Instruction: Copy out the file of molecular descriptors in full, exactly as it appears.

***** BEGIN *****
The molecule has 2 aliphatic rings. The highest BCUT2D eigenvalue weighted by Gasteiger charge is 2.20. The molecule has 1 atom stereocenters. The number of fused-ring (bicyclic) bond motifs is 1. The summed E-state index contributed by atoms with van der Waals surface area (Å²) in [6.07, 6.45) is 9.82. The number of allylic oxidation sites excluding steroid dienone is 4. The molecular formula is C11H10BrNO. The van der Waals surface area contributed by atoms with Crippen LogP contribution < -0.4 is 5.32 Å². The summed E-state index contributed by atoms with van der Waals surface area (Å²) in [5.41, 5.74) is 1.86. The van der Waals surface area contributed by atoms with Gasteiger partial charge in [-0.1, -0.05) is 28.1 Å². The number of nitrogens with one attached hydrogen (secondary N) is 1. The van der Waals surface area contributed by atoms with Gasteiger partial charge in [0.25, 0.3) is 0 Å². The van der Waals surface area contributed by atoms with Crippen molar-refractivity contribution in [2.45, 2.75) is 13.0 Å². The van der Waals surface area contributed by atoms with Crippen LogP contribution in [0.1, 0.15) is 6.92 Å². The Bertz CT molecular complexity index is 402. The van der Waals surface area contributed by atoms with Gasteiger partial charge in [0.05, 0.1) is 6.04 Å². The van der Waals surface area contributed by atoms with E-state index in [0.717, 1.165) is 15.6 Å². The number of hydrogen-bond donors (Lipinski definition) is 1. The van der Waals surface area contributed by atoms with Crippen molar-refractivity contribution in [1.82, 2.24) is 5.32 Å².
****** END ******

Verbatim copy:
The molecule has 2 aliphatic rings. The highest BCUT2D eigenvalue weighted by Gasteiger charge is 2.20. The molecule has 1 atom stereocenters. The number of fused-ring (bicyclic) bond motifs is 1. The summed E-state index contributed by atoms with van der Waals surface area (Å²) in [6.07, 6.45) is 9.82. The number of allylic oxidation sites excluding steroid dienone is 4. The molecular formula is C11H10BrNO. The van der Waals surface area contributed by atoms with Crippen LogP contribution < -0.4 is 5.32 Å². The summed E-state index contributed by atoms with van der Waals surface area (Å²) in [5.41, 5.74) is 1.86. The van der Waals surface area contributed by atoms with Gasteiger partial charge in [-0.1, -0.05) is 28.1 Å². The number of nitrogens with one attached hydrogen (secondary N) is 1. The van der Waals surface area contributed by atoms with Gasteiger partial charge in [0.25, 0.3) is 0 Å². The van der Waals surface area contributed by atoms with Crippen molar-refractivity contribution in [2.45, 2.75) is 13.0 Å². The van der Waals surface area contributed by atoms with Crippen LogP contribution in [0.1, 0.15) is 6.92 Å². The Bertz CT molecular complexity index is 402. The van der Waals surface area contributed by atoms with Gasteiger partial charge in [0.05, 0.1) is 6.04 Å². The van der Waals surface area contributed by atoms with E-state index in [0.717, 1.165) is 15.6 Å². The number of hydrogen-bond donors (Lipinski definition) is 1. The van der Waals surface area contributed by atoms with Crippen molar-refractivity contribution in [1.82, 2.24) is 5.32 Å².